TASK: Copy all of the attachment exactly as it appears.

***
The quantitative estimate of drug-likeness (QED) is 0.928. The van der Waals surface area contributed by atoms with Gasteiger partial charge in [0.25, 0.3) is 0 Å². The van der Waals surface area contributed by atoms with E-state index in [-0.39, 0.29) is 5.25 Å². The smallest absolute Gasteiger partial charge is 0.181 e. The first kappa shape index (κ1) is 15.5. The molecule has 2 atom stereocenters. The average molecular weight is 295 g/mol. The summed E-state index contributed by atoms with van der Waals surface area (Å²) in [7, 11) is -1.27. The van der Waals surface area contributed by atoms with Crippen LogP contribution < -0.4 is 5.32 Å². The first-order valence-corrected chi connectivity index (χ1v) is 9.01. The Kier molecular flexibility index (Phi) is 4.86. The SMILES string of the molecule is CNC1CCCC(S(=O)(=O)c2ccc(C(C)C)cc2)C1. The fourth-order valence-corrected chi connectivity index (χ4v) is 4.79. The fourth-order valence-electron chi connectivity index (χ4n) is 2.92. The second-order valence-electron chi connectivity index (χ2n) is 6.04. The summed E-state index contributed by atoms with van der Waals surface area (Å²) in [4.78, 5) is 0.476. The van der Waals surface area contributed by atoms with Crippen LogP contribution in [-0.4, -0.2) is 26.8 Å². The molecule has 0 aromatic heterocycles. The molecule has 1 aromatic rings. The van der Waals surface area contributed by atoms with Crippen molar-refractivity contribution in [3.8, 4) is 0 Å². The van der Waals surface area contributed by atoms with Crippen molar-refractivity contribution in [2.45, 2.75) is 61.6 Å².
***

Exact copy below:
The quantitative estimate of drug-likeness (QED) is 0.928. The van der Waals surface area contributed by atoms with Gasteiger partial charge in [0.25, 0.3) is 0 Å². The van der Waals surface area contributed by atoms with E-state index in [-0.39, 0.29) is 5.25 Å². The smallest absolute Gasteiger partial charge is 0.181 e. The first kappa shape index (κ1) is 15.5. The molecule has 2 atom stereocenters. The average molecular weight is 295 g/mol. The summed E-state index contributed by atoms with van der Waals surface area (Å²) in [7, 11) is -1.27. The van der Waals surface area contributed by atoms with Crippen LogP contribution < -0.4 is 5.32 Å². The first-order valence-corrected chi connectivity index (χ1v) is 9.01. The Kier molecular flexibility index (Phi) is 4.86. The SMILES string of the molecule is CNC1CCCC(S(=O)(=O)c2ccc(C(C)C)cc2)C1. The fourth-order valence-corrected chi connectivity index (χ4v) is 4.79. The fourth-order valence-electron chi connectivity index (χ4n) is 2.92. The second-order valence-electron chi connectivity index (χ2n) is 6.04. The summed E-state index contributed by atoms with van der Waals surface area (Å²) in [4.78, 5) is 0.476. The van der Waals surface area contributed by atoms with Crippen LogP contribution in [-0.4, -0.2) is 26.8 Å². The molecule has 0 aromatic heterocycles. The molecule has 1 aromatic rings. The van der Waals surface area contributed by atoms with Crippen molar-refractivity contribution in [3.8, 4) is 0 Å². The van der Waals surface area contributed by atoms with Crippen molar-refractivity contribution in [2.45, 2.75) is 61.6 Å².